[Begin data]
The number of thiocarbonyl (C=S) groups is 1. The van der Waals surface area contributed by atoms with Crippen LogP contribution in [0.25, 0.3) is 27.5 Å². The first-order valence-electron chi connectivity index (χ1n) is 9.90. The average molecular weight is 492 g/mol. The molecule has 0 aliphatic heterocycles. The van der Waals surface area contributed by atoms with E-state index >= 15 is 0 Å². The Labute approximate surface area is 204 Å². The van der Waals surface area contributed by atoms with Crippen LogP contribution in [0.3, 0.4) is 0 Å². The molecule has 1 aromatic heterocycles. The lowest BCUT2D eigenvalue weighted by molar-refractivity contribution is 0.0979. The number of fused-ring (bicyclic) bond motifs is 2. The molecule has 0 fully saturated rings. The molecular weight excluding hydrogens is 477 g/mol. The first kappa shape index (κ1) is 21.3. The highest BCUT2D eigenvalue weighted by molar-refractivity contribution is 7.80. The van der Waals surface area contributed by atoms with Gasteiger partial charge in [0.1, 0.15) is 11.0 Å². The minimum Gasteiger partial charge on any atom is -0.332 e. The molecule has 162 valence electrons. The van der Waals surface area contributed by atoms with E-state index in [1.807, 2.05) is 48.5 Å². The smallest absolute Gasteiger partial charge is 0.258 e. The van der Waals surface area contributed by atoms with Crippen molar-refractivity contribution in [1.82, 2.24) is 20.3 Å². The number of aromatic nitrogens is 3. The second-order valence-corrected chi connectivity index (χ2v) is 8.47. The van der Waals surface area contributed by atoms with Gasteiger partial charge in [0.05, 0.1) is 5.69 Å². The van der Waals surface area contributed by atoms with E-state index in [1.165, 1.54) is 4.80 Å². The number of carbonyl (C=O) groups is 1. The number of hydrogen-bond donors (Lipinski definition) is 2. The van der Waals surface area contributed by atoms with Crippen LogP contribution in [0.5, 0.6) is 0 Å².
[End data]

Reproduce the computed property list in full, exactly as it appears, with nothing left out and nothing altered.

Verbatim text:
The number of thiocarbonyl (C=S) groups is 1. The van der Waals surface area contributed by atoms with Crippen LogP contribution in [0.25, 0.3) is 27.5 Å². The first-order valence-electron chi connectivity index (χ1n) is 9.90. The average molecular weight is 492 g/mol. The molecule has 0 aliphatic heterocycles. The van der Waals surface area contributed by atoms with E-state index >= 15 is 0 Å². The Labute approximate surface area is 204 Å². The van der Waals surface area contributed by atoms with Crippen LogP contribution in [0.3, 0.4) is 0 Å². The molecule has 1 aromatic heterocycles. The lowest BCUT2D eigenvalue weighted by molar-refractivity contribution is 0.0979. The number of fused-ring (bicyclic) bond motifs is 2. The molecule has 0 fully saturated rings. The molecular weight excluding hydrogens is 477 g/mol. The first kappa shape index (κ1) is 21.3. The highest BCUT2D eigenvalue weighted by molar-refractivity contribution is 7.80. The van der Waals surface area contributed by atoms with Gasteiger partial charge in [0.1, 0.15) is 11.0 Å². The minimum Gasteiger partial charge on any atom is -0.332 e. The molecule has 162 valence electrons. The van der Waals surface area contributed by atoms with E-state index in [1.807, 2.05) is 48.5 Å². The smallest absolute Gasteiger partial charge is 0.258 e. The van der Waals surface area contributed by atoms with Crippen molar-refractivity contribution in [1.82, 2.24) is 20.3 Å². The number of aromatic nitrogens is 3. The second-order valence-corrected chi connectivity index (χ2v) is 8.47. The van der Waals surface area contributed by atoms with Gasteiger partial charge in [0.05, 0.1) is 5.69 Å². The van der Waals surface area contributed by atoms with E-state index in [1.165, 1.54) is 4.80 Å². The number of carbonyl (C=O) groups is 1. The number of hydrogen-bond donors (Lipinski definition) is 2. The van der Waals surface area contributed by atoms with Crippen LogP contribution in [0.5, 0.6) is 0 Å².